This year, the number of international students at U.S. colleges and universities topped a million for the first time ever. Chinese students studying here made up almost a third of that total. The vast majority of these students pay full tuition straight out of family coffers, effectively subsidizing local students who benefit from in-state discounts. These international students have become a lifesaver for public colleges in an era of dramatic cuts to funding for higher education.
But all of that could become threatened if President-elect Donald Trump goes forward with his campaign promise of a trade war with China. He famously called for a 45 percent tariff on Chinese goods ― an act that would virtually guarantee retaliation from Beijing.
Cutting Chinese enrollment at U.S. schools would be one of Beijing’s stronger weapons in an otherwise limited arsenal. Higher education is one of the few sectors in which the U.S. boasts a substantial trade surplus with (i.e. depends heavily on) China. While Beijing has few direct ways of stopping students from studying abroad, Chinese officials have many indirect levers for manipulating these flows.
International students have been a lifesaver for public colleges in an era of dramatic funding cuts.
Public universities across the U.S. ― from Humboldt State University to the University of Michigan ― have formed partnerships with Chinese institutions that act as funnels for studying in the U.S. Those programs could be dissolved with the stroke of a bureaucrat’s pen. China’s Ministry of Education could easily crack down on the vast number of “international schools,” special bilingual high school curricula designed as a runway for students planning to study abroad (a move that local officials in Shanghai initiated even before the election). More hardline forms of retaliation could extend to cutting off currency transfers or even withholding passports from students.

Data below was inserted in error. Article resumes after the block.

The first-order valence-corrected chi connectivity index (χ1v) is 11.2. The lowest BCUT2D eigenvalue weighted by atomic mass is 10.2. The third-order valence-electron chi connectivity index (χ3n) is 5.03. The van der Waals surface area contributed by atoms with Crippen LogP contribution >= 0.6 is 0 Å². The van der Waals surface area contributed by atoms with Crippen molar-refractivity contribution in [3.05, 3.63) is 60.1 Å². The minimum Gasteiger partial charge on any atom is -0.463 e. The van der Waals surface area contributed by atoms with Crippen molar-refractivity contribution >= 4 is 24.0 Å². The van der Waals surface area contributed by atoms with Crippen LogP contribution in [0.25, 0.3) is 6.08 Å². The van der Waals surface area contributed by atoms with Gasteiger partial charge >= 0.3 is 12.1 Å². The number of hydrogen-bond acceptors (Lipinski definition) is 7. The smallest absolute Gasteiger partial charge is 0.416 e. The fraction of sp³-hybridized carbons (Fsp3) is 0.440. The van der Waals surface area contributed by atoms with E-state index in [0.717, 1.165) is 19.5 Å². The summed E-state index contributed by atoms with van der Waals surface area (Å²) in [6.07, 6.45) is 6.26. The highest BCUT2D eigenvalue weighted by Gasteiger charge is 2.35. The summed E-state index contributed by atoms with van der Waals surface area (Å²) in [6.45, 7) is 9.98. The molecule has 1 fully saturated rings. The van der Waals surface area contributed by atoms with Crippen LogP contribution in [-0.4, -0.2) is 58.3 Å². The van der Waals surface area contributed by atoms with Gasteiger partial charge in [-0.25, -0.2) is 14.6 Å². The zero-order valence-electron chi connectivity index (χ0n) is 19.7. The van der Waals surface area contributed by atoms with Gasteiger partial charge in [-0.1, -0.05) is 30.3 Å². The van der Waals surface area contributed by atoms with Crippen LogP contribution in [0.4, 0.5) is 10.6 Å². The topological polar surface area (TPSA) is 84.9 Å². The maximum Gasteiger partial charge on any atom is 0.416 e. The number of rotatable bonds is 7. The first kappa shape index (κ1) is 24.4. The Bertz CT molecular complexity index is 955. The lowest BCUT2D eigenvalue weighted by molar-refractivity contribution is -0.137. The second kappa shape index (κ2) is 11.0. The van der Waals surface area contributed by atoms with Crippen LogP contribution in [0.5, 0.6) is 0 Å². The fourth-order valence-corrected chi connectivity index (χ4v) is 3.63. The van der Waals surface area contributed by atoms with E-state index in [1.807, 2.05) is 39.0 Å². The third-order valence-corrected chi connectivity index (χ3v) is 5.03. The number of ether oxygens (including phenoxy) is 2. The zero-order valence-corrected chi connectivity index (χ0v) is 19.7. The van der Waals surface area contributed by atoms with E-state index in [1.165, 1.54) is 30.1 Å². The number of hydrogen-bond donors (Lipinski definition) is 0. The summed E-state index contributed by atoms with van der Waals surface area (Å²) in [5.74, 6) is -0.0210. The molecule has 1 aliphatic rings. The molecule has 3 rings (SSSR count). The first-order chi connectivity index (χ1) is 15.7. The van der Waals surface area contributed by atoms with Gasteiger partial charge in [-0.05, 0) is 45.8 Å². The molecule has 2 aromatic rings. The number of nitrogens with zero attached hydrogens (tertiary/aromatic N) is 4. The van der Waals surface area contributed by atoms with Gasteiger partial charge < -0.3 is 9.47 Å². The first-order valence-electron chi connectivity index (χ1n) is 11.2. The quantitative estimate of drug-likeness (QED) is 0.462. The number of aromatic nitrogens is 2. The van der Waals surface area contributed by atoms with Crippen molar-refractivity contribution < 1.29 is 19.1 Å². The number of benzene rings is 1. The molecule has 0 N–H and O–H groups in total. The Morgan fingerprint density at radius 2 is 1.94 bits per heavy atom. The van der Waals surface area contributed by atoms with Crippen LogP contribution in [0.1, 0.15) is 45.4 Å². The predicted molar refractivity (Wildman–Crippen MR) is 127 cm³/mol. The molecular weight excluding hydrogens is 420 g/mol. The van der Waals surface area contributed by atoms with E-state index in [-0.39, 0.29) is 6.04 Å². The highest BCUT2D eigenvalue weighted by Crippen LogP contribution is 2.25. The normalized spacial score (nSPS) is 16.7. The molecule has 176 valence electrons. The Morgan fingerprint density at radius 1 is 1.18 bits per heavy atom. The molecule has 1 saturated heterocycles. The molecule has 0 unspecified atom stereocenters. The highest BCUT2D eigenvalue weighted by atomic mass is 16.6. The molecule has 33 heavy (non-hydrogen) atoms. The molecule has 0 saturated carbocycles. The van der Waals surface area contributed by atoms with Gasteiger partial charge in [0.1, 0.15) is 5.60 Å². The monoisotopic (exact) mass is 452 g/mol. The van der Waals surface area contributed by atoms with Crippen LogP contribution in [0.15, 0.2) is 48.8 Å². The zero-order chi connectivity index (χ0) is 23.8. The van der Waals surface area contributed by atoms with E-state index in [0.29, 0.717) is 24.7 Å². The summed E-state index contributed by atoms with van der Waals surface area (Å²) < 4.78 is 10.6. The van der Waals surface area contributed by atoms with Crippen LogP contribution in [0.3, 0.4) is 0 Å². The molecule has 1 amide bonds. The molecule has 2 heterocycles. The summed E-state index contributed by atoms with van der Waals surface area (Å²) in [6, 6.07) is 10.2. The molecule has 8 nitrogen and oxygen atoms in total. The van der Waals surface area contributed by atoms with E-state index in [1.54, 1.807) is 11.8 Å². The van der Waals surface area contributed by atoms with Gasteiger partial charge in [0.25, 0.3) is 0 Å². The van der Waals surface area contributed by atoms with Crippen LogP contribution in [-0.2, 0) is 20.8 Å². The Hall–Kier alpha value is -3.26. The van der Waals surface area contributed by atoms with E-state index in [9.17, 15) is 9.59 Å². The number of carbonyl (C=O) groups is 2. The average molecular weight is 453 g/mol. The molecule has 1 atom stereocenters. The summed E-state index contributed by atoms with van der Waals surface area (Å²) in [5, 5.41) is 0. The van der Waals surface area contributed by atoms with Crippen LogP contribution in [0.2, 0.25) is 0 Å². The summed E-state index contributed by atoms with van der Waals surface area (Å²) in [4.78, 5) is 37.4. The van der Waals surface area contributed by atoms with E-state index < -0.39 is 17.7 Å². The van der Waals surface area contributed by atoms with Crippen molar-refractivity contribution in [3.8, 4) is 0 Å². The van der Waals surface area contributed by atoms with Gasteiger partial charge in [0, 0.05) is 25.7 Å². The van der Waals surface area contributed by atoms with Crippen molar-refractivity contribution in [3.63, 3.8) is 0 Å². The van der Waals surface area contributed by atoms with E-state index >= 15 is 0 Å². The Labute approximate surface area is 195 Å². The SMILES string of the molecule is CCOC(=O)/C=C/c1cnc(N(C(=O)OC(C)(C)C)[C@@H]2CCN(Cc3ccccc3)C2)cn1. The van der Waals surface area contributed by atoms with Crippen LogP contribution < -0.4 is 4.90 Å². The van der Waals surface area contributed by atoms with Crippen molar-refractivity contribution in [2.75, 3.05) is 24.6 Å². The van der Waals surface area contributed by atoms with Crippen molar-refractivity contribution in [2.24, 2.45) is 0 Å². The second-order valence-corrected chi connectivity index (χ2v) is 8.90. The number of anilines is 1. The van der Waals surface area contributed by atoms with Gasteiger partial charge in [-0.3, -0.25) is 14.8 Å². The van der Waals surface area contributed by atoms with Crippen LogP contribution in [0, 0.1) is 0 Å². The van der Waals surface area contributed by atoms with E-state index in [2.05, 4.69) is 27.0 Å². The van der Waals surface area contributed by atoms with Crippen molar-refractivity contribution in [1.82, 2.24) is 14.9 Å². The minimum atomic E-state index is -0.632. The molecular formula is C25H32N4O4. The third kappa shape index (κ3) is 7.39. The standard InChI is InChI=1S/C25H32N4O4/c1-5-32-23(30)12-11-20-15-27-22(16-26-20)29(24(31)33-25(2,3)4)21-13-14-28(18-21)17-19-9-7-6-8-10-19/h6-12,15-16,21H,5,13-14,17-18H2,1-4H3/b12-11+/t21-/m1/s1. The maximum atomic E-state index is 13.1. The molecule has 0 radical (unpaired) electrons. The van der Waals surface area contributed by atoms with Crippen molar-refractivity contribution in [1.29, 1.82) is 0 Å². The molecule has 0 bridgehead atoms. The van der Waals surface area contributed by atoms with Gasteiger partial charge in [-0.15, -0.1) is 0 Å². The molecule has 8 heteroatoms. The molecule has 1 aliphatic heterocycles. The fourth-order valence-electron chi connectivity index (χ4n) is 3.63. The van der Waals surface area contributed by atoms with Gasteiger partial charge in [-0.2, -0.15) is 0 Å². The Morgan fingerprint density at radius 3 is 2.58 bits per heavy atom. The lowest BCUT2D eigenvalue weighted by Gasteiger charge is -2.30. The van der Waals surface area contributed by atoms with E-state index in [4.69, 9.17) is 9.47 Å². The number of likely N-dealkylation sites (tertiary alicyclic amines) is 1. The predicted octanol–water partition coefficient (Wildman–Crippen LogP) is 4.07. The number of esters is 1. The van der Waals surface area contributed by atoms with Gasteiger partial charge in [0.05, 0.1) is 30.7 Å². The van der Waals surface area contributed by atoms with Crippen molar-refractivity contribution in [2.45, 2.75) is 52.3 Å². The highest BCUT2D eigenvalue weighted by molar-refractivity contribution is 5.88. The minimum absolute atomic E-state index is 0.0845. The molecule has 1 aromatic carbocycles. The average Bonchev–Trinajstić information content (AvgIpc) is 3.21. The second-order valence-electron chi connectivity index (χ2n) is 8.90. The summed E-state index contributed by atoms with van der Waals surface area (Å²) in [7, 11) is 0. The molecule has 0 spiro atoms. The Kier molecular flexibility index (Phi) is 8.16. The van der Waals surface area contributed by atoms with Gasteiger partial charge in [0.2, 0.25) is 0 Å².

But beyond any specific policies, Trump’s own statements appear likely to slow or reverse growth in international students more broadly. Students in countries such as India, the second-largest feeder country and the fastest growing, are already reconsidering plans to study in the U.S. due to fears of racism and Islamophobia. Saudi Arabia, the third-ranked feeder country, could see an even steeper fall. While Chinese people were not themselves a direct target of Trump’s rhetoric (“I love China!”), racial tensions surrounding the election were enough for the Chinese consulate in San Francisco to issue a warning and offer a hotline for Chinese nationals victimized by racist attacks.
Despite Trump’s claim that he “loves the poorly educated,” public higher education is one slice of the economy that America can’t afford to sacrifice. America’s public colleges are both a vital part of many small-town economies and one of the last bastions of economic mobility for the working class. The New York Times’ annual College Access Index declared the University of California system to be an “upward mobility machine,” consistently fostering opportunity for students from poor families.